Tuesday, 3 March 2009

The God Machine- The Desert Song

Everyone remembers 'eureka!' moments; like the time you finally figured out how to do long division in maths class. Life is full of such moments, when a difficulty is surmounted and you finally 'get it'. Sometimes, we even get such 'eureka!' moments when something has not been playing on us, when we have not been experiencing any difficulty. We can be surprised by insights sometimes, as if someone has given us an unexpected gift.

When I first heard The God Machine's "The Desert Song' this was such a moment. The production is full of middle eastern influences that provoke the imagination, of incidental bits of music that push forward what music can achieve.

The desert is the location for the production of the three main monothesitic religions. One can imagine the wide open spaces, the sheer size of which is both intimidating and inspiring. Unlike city dwellers, it is impossible too become to wrapped up in your own circumstances as a desert rat. You are forced outward, needing to rely on your wits in an environment that is intoxicating.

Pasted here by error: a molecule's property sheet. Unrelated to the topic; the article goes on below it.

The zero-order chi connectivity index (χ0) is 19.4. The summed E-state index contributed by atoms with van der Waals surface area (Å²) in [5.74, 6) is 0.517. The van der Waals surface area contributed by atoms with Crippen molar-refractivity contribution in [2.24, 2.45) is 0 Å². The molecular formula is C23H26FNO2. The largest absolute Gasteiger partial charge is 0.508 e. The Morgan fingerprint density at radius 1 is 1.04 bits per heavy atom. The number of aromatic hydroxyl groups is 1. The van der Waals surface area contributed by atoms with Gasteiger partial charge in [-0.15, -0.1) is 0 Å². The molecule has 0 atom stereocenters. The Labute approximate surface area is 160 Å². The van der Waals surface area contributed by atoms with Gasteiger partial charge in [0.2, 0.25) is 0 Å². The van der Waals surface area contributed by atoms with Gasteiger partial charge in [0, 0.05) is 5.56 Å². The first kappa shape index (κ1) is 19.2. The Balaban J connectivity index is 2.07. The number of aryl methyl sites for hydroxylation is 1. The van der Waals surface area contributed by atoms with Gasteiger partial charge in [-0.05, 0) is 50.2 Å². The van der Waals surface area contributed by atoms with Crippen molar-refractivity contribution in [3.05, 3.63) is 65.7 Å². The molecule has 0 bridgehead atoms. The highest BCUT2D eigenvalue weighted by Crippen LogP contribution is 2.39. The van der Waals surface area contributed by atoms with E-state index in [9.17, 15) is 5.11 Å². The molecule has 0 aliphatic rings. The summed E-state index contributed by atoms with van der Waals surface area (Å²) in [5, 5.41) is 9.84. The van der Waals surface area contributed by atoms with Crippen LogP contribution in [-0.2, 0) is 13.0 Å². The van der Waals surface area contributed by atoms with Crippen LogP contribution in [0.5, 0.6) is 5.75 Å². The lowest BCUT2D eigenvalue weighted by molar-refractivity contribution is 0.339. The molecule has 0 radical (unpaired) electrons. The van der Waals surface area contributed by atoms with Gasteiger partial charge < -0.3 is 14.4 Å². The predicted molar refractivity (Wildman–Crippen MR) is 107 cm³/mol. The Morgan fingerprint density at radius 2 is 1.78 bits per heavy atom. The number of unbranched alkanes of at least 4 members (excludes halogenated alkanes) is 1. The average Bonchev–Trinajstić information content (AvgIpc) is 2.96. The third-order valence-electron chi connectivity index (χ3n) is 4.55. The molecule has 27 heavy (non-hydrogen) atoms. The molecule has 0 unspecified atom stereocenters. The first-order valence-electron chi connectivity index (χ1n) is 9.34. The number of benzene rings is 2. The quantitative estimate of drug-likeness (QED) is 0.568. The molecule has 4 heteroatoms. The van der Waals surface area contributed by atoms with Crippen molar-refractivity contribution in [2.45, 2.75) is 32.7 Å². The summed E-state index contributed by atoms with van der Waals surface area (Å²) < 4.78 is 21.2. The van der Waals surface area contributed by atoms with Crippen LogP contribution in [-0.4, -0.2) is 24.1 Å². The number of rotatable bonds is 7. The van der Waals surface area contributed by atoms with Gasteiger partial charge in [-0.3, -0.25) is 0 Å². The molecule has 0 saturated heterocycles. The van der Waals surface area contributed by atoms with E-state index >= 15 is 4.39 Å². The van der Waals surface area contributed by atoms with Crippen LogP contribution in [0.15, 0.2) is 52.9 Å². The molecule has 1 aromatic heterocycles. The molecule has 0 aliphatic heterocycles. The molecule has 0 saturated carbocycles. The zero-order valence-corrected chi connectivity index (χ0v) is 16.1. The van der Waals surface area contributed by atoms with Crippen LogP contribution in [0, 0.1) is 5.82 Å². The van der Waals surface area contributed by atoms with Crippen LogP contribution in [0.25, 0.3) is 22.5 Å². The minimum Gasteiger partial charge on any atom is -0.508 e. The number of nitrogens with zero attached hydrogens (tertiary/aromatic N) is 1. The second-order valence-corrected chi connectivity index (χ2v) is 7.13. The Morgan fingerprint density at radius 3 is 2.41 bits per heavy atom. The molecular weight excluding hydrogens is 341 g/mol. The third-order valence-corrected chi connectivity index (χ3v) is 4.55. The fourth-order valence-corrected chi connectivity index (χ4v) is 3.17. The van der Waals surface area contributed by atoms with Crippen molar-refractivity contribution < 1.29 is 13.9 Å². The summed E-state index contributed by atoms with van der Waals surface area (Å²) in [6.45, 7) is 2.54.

This track intermingles such influences sonically by suggesting important influences like the music of prayer in mosques. Even the 'talking track' is subtle in its execution, referring to a theme of western philosophy since Descartes: "Why people are destroyed by lack of knowledge because doubt has rejected knowledge." This is music that really pushes the imagination in a creative and engaging way.

The desert is the home of the prophet.

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